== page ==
The arrival of the railways heralded a radical transformation in the lives of millions of people, affecting where they lived, how they worked, and what they knew and thought about the world. Building and running the railways required huge numbers of people, who formed themselves into tight-knit communities, forging new identities that gave meaning not just to their own lives, but to those of their families as well. This topic examines the lives of the engineers who designed the railways, the navvies who built them, the men and women who worked on them, and the ‘railway towns’ they made.
Such pioneering men as Isambard Kingdom Brunel built the British railway system in the mid-nineteenth century. In later years design was associated with teams rather than the charismatic individual, and engineers would lost much of their public profile. > more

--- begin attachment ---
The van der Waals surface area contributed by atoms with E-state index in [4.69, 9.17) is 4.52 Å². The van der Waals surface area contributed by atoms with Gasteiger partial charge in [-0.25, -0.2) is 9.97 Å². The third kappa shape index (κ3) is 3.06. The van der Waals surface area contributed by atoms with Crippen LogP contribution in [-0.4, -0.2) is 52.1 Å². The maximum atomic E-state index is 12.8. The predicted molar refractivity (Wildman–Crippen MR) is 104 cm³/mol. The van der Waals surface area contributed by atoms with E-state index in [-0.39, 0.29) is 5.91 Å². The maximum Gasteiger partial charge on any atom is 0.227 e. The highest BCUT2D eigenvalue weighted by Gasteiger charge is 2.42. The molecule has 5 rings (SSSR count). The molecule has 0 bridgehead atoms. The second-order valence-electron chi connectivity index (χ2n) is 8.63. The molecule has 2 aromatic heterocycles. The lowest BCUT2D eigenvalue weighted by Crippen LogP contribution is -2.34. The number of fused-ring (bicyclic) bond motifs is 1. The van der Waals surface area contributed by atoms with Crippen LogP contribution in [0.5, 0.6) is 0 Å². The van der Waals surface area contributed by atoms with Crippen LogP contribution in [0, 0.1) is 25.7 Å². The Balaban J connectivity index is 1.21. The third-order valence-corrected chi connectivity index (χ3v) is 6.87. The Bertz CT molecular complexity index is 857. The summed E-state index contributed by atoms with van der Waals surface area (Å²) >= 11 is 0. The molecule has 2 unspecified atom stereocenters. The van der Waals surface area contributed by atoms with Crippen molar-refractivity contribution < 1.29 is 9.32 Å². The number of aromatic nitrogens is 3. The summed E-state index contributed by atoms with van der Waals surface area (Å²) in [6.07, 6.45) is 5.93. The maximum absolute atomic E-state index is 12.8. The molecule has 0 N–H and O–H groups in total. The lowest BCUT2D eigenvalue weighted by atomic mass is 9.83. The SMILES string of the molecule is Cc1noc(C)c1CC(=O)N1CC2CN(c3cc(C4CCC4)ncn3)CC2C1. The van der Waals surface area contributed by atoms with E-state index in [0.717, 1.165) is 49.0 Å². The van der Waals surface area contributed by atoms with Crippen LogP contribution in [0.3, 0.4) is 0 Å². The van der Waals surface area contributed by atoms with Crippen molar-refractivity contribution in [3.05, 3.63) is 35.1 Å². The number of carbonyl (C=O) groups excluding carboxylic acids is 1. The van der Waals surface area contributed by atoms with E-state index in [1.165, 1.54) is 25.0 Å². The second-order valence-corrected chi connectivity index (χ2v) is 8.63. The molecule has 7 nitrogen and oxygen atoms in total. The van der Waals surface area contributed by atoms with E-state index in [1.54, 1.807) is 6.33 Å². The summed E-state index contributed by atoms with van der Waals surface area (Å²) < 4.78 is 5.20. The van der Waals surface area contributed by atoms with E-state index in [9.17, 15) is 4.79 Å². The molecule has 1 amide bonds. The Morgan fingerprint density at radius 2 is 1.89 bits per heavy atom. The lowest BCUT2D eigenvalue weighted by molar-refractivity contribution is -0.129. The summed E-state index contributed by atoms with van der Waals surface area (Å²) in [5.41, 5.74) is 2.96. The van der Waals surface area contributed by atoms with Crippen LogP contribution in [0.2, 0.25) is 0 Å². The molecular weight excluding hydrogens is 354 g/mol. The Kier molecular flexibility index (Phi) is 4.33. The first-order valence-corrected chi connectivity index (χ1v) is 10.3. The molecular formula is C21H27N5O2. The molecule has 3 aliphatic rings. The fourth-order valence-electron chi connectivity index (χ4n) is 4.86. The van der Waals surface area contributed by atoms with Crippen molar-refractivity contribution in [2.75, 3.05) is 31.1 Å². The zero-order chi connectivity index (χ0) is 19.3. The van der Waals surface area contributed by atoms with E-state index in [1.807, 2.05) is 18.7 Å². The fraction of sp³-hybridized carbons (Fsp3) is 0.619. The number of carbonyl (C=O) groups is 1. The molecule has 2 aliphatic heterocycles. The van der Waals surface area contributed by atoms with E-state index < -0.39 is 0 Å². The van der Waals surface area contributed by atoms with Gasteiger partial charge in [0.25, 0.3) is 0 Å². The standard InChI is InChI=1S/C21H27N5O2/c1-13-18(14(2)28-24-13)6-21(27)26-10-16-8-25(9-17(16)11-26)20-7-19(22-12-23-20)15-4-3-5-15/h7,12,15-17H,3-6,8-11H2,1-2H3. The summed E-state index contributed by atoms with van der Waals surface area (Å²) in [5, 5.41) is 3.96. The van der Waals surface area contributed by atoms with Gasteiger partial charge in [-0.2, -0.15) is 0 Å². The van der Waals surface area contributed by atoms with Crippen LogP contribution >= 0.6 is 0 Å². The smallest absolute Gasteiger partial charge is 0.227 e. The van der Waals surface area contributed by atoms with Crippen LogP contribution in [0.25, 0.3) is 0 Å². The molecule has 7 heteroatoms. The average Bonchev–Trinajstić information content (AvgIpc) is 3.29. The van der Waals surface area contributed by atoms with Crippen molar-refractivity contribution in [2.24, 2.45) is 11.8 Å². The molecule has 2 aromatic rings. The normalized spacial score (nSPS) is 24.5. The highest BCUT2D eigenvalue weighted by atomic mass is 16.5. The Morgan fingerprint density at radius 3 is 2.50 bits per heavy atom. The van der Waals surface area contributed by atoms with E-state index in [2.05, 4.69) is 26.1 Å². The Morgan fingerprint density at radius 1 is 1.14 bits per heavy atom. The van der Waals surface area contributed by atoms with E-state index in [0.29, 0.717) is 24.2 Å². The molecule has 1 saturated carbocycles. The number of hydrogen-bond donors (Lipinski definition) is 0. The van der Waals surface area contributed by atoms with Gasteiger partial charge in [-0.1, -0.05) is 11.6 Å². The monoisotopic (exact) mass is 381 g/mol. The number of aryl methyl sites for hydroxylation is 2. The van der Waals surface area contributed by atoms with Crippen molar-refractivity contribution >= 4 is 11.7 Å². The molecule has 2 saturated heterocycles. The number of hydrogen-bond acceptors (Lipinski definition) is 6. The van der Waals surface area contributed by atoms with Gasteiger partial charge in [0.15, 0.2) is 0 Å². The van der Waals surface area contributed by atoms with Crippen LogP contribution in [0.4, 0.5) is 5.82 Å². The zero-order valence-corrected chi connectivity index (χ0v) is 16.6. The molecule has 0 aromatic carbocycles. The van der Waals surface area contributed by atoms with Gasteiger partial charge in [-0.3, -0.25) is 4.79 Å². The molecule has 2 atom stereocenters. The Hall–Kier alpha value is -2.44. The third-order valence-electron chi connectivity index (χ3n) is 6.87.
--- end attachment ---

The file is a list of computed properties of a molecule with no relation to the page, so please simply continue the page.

The British railway system was built by teams of itinerant navvies who came to form a distinct group, set apart by the special nature of their work and lifestyle. By 1850 they numbered a quarter of a million workers – a force bigger than both the Army and Royal Navy. > more
With 620,000 people working on the railways in 1900, railway work fashioned individual lifestyles and identities. Towns such as Swindon or Crewe became so dependent on the railways that they became known as ‘railway towns’ > more